Lions for Lambs (2007)

Awful

Content written by Tony Macklin. Originally published on November 21, 2007 in Fayetteville Free Weekly.

If Robert Redford had made Lions for Lambs 30 years ago, it would have been a sharper, smarter film.

But it's 2007, and Redford has turned 71. He is a businessman; he oversees the Sundance corporation -- "Get your t-shirt here." He is surrounded by lackeys and wannabes. He has become a tired entrepreneur.

If Redford had been starring in All the President's Men (1976) today, he'd probably want to give Nixon's side of things to provide proper balance.

Lions for Lambs is a cautious film. One doubts whether Redford really believes in equal time for both sides, but it probably seemed like a good idea for better box office. He also used the flack Pete Hammond in the ads promoting his movie -- "You won't be able to turn away." Wanna bet, Petey? If I ever turned away from a movie -- who does? -- This might be the one.

Lions for Lambs is in three intercut parts. The first is a tedious discussion between Stephen Malley (Redford), a poli-sci prof at a California university, and Todd Hayes (Andrew Garfield), a slacker student, whom Malley thinks is one of the most promising students he's ever had.

But Todd is the best and the slightest. Whatever the supposedly-earnest professor sees in the wayward student is nowhere to be found on the screen. This part of the film fails it the most. It should be a vital, potent, intriguing discussion; instead it is a drab conversation between a drab prof and a drabber student.

Malley: "Why don't you care?" Wah, wah, wah.

This pivotal scene seems as though it is just two actors going through the motions with fairly vapid dialogue. It's calculated and not real. Much of this part's failure is due to ineffective acting. One can blame it on inadequate dialogue, but the delivery is lustreless.

Redford -- with dyed hair and ashen, wrinkled, craggy face -- makes sure his shirt matches his eyes. But his performance is uncoordinated.

At the beginning of his career, Redford was willing to play hollow men -- in Downhill Racer (1969) and The Candidate (1972). But then in 1973 The Way We Were came along and Redford was forever a movie star. He would never again take the chances he once took.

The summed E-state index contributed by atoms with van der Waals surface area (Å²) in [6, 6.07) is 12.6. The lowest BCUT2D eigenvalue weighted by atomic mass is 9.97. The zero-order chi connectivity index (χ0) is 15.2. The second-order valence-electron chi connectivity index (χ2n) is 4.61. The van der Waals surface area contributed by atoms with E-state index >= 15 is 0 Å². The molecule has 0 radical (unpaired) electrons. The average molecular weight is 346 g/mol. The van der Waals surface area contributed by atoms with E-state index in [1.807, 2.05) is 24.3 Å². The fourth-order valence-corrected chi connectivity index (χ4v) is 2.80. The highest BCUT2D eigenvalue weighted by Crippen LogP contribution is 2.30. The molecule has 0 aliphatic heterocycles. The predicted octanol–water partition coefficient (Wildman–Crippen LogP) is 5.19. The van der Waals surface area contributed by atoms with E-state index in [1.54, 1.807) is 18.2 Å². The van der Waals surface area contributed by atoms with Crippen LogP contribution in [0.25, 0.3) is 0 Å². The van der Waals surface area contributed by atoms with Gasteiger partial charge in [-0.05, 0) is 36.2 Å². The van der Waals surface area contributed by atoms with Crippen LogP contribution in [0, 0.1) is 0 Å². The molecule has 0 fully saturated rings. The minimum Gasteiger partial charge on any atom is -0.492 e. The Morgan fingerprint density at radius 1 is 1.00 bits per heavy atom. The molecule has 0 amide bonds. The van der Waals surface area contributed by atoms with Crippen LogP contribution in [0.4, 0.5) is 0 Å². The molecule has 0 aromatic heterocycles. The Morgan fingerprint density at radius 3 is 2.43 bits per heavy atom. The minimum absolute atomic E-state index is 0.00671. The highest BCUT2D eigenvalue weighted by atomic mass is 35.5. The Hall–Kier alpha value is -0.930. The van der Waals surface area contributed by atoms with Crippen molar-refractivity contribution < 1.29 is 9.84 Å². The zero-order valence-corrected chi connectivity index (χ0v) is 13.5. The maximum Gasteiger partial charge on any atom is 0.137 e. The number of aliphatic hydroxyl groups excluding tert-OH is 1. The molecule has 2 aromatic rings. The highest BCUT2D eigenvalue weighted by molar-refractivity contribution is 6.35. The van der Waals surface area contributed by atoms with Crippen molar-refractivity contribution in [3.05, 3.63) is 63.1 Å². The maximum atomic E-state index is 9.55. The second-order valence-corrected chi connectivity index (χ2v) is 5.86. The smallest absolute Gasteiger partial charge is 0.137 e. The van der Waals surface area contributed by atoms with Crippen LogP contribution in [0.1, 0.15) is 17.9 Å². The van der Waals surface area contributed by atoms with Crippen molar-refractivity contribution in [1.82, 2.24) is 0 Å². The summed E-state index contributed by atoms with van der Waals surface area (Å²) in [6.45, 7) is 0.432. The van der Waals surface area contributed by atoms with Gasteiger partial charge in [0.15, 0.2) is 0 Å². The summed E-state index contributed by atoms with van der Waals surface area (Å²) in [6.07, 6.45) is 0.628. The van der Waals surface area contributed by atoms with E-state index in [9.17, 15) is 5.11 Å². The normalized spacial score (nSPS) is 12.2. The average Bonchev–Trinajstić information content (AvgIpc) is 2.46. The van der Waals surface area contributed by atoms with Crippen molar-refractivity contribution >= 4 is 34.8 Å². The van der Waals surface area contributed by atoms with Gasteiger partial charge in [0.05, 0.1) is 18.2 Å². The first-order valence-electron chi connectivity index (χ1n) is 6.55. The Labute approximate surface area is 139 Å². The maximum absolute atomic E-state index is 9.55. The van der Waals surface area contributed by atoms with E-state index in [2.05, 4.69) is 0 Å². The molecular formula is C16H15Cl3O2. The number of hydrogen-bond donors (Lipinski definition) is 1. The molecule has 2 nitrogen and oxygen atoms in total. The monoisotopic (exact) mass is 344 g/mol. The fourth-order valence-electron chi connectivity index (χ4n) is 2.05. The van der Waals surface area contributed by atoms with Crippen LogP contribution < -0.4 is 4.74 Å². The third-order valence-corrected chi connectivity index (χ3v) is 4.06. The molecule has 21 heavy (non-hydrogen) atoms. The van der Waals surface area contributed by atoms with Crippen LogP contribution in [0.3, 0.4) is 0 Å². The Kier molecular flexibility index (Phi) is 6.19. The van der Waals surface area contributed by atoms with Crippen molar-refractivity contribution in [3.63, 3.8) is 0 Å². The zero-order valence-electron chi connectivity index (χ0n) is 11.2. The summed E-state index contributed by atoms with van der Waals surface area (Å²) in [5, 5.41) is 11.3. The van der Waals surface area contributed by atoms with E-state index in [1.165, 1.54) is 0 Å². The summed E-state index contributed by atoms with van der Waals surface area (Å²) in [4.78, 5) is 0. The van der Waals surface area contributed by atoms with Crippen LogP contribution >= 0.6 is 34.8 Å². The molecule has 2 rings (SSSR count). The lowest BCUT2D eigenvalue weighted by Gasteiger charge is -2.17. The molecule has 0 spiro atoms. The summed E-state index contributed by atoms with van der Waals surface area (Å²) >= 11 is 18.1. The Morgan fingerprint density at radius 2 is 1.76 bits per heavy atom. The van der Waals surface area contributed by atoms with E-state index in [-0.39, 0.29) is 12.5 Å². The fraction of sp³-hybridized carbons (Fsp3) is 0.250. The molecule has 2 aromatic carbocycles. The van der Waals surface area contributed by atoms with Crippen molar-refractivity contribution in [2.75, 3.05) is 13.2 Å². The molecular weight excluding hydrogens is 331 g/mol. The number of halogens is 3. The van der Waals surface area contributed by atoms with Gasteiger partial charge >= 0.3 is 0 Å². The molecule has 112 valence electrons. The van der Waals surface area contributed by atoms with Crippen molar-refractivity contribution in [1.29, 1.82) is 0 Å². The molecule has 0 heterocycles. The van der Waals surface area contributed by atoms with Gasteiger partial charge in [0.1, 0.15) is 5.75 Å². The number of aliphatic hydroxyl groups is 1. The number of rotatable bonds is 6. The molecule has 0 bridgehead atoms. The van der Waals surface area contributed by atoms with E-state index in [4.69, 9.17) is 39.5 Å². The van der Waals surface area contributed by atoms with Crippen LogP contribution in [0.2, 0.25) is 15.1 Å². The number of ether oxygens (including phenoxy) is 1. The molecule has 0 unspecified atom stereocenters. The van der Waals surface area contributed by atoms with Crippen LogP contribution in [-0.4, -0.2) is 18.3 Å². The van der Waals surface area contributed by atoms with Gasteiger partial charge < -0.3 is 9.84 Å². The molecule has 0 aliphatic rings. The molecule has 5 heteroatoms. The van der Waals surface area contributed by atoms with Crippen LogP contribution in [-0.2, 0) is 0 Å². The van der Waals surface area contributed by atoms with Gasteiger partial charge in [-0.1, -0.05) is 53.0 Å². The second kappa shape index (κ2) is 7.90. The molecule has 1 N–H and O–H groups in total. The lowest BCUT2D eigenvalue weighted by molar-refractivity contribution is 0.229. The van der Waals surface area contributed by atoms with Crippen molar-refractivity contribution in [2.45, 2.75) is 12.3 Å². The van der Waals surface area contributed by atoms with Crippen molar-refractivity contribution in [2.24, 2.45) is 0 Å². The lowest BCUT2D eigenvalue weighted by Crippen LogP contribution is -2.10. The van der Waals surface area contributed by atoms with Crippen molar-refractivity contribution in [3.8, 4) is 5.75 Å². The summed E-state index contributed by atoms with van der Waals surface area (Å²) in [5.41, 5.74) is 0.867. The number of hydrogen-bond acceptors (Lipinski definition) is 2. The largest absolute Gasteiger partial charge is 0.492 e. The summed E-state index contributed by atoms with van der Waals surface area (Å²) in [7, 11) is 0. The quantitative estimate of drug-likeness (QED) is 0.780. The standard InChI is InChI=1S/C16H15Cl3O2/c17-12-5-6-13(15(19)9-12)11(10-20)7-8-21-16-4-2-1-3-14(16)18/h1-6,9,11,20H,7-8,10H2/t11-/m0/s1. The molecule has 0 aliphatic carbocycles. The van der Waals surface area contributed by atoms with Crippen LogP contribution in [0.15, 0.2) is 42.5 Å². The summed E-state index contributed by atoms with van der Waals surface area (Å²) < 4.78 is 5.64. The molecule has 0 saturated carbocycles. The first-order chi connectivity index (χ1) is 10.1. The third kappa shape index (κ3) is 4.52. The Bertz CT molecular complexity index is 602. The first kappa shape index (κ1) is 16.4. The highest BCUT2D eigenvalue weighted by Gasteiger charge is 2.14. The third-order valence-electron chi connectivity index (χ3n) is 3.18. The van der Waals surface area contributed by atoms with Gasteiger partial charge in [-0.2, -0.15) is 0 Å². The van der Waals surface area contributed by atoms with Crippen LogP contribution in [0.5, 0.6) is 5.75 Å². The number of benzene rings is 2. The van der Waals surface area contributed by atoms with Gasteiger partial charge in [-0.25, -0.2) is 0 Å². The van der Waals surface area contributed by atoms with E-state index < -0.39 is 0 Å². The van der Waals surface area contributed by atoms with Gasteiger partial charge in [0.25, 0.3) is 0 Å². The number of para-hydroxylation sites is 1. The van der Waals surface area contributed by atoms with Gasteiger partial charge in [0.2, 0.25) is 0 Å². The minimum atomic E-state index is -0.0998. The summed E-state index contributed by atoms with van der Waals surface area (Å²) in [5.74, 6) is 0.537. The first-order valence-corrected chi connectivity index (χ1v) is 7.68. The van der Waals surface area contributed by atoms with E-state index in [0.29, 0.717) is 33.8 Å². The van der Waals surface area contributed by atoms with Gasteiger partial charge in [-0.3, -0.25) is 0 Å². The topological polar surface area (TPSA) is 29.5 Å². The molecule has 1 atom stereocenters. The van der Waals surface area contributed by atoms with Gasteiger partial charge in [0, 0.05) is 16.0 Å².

In a year of great performances by young actors, first-timer Andrew Garfield is a spoiler. He's inadequate. Redford should have thought back to the relationship between an adult psychiatrist (Judd Hirsch) and a young man (Timothy Hutton) in Ordinary People (1980), which was Redford's Oscar-winning debut as a director. That relationship had chemistry. Redford and Garfield have none.

The second part of Lions for Lambs is a discussion in Washington, D.C. -- between a pro-war senator (Tom Cruise) and a TV journalist (Meryl Streep) -- in which the politician tries to sell the journalist on a new strategy for the "war against terror."

The actors are better than the dialogue -- "We made mistakes." Blah, blah, blah.

The third part of Lions for Lambs is the only section that has any impact. It is about two of Prof Malley's former students. They now are army rangers, who are wounded and trapped on a mountain range in Afghanistan. Derek Luke and Michael Pena do have chemistry as the idealistic, minority pair of soldiers.

Matthew Michael Carnahan's script for Lions for Lambs is a great, big baa. Redford's direction is listless.

The title of Lions for Lambs comes from what a German general supposedly said during World War I about infantry and the people who gave them orders. He said, "Nowhere else have I seen such lions led by such lambs."

One realizes this is a shot at the U.S.'s present administration. But like the Democratic Party, the film has no spine.

Lions for Lambs is movie mutton.


You might be interested in reading my most recent reviews, all of my reviews from this year, or all of my reviews from last year.

For a change of pace, you might want to listen to interviews that I conducted in the 70s and 80s, some of which were published in my book Voices from the Set: The Film Heritage Interviews (2000).


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